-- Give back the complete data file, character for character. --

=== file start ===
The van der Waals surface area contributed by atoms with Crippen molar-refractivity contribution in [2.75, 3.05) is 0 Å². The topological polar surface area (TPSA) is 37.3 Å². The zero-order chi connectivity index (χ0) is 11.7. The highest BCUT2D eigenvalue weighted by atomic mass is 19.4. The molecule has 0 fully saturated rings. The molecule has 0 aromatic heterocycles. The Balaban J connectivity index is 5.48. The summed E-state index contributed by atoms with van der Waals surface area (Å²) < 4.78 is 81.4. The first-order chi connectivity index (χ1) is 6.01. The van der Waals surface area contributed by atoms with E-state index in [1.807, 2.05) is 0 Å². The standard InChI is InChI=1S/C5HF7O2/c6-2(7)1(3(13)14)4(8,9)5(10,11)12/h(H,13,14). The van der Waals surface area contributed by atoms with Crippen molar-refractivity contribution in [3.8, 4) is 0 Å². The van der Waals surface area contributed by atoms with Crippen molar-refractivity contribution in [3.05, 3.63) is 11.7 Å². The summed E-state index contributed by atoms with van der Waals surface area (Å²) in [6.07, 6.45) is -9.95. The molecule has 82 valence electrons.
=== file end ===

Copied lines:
The van der Waals surface area contributed by atoms with Crippen molar-refractivity contribution in [2.75, 3.05) is 0 Å². The topological polar surface area (TPSA) is 37.3 Å². The zero-order chi connectivity index (χ0) is 11.7. The highest BCUT2D eigenvalue weighted by atomic mass is 19.4. The molecule has 0 fully saturated rings. The molecule has 0 aromatic heterocycles. The Balaban J connectivity index is 5.48. The summed E-state index contributed by atoms with van der Waals surface area (Å²) < 4.78 is 81.4. The first-order chi connectivity index (χ1) is 6.01. The van der Waals surface area contributed by atoms with E-state index in [1.807, 2.05) is 0 Å². The standard InChI is InChI=1S/C5HF7O2/c6-2(7)1(3(13)14)4(8,9)5(10,11)12/h(H,13,14). The van der Waals surface area contributed by atoms with Crippen molar-refractivity contribution in [3.8, 4) is 0 Å². The van der Waals surface area contributed by atoms with Crippen molar-refractivity contribution in [3.05, 3.63) is 11.7 Å². The summed E-state index contributed by atoms with van der Waals surface area (Å²) in [6.07, 6.45) is -9.95. The molecule has 82 valence electrons.